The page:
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September 24 2013

Mozilla Labs : TogetherJS

Mozilla Labs : TogetherJS
https://togetherjs.com

TogetherJS : une librairie javascript opensource créée et hébergée par Mozilla pour intégration d’outils de collaboration directmeent dans un site web. Permet navigation synchronisée, chat, suivi des focus et clics des utilisateurs, synchro des modifications

#togetherJS #javascript #outil #webapp #collaboratif #mozilla

December 15 2011

Four short links: 15 December 2011

  1. Donate to the Ada Initiative -- they're fundraising for their 2012 activities which include events, activities, and resources for women in open technology and culture. They've got my money.
  2. The Anosognosic's Dilemma -- first part of a series on how the worst kind of ignorance is about your own failings. Even if you are just the most honest, impartial person that you could be, you would still have a problem—namely, when your knowledge or expertise is imperfect, you really don't know it. Left to your own devices, you just don't know it. We're not very good at knowing what we don't know.
  3. Values are Features (Clay Johnson) -- Google is actively investing in social and philanthropic causes, from combating human trafficking to open government. Yet it stands head and shoulders above other technology companies, and the biggest (Apple) is last in line. I just don't see most people buying a crapper product without egregiously broken values; unless Apple is conducting human sacrifices at the Cupertino campus and it ends up on 20/20, most everyone will be happy to keep buying their iStuff.
  4. Apps Are Too Much Like 1990s CDROMs and Not Enough Like The Web (Scott Hanselman) -- as a user, more and more, I want to Go Somewhere and get functionality as opposed to Bring Something To Me to get functionality. Managing apps, updates and storage is as pointless as my managing my [tamagotchi].

November 28 2011

Four short links: 28 November 2011

  1. Twine (Kickstarter) -- modular sensors with connectivity, programmable in If This Then That style. (via TechCrunch)
  2. Small Sample Sizes Lead to High Margins of Error -- a reminder that all the stats in the world won't help you when you don't have enough data to meaningfully analyse.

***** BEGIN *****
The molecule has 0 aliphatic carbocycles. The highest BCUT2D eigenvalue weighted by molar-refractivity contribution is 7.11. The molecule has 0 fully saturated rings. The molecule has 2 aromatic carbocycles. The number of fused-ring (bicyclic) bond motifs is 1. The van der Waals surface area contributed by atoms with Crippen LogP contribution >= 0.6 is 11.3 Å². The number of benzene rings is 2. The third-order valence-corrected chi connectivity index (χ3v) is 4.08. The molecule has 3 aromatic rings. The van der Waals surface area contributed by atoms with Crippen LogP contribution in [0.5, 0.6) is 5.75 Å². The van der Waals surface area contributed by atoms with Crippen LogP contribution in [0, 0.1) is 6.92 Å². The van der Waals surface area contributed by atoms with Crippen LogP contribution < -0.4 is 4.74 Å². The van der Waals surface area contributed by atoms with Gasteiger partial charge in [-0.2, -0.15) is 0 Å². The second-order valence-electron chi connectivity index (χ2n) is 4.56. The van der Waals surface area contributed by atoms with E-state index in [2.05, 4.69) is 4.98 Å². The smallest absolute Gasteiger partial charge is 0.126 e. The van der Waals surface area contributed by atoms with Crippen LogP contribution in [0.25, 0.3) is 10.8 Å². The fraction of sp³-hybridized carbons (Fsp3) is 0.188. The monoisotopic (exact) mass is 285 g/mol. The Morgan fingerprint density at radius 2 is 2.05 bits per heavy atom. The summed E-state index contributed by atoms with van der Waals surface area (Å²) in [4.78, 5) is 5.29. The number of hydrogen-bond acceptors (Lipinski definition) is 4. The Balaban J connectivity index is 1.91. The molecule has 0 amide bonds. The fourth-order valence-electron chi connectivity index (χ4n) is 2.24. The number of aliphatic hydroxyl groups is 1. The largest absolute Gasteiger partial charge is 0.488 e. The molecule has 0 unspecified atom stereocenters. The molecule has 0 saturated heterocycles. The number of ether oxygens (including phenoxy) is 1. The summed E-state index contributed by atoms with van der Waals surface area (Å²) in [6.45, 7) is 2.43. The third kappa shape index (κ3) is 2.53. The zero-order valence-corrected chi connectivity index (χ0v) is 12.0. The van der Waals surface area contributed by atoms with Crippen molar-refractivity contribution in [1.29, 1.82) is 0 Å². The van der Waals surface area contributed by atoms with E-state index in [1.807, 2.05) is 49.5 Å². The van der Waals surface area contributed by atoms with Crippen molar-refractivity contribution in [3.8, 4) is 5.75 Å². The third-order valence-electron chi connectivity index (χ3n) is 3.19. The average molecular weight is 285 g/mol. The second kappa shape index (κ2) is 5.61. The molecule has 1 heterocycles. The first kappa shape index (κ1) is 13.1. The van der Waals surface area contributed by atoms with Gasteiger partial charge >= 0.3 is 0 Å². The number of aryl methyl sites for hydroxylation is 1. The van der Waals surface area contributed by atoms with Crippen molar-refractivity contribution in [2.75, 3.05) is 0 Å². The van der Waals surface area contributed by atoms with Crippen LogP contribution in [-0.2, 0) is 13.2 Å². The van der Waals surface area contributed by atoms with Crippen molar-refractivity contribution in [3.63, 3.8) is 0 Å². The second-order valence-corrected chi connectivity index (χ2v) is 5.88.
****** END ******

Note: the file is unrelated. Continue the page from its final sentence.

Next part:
3. Yahoo! Cocktails -- somehow I missed this announcement of a Javascript front-and-back-end dev environment from Yahoo!, which they say will be open sourced 1Q2012. Until then it's PRware, but I like that people are continuing to find new ways to improve the experience of building web applications. A Jobsian sense of elegance, ease, and perfection does not underly the current web development experience.
  4. UK Govt To Help Businesses Fight Cybercrime (Guardian) -- I view this as a good thing, even though the conspiracy nut in me says that it's a step along the path that ends with the spy agency committing cybercrime to assist businesses.

October 25 2011

What to watch for in mobile web apps

Mobile web apps are mostly defined by their "if onlys" — if only they had the feel of native apps, if only they could fully interact with devices, etc.

James Pearce, (@jamespearce), senior director of developer relations at Sencha, has a more optimistic take on mobile web apps. In the following interview, Pearce discusses promising web app technologies, and he explains why device APIs could make the web a lot more interesting. Pearce also weighs in on developers' current concerns, such as backward web app compatibility and testing across devices.

Our interview follows.

What are the most promising mobile web app technologies?

James_Pearce_Mug.pngJames Pearce: There are two significant technologies that I think we will see mature in the coming years. The first is WebGL, which provides a way for web developers to access the low-level graphic capabilities of the computer or device that the browser is running on. WebGL creates a huge opportunity to use web technologies to build games, to create high-performance simulations, and to develop other types of graphically heavy user interfaces — at least, when the browser supports it well. Currently, no default mobile smartphone browser offers good support, but I expect this to change soon.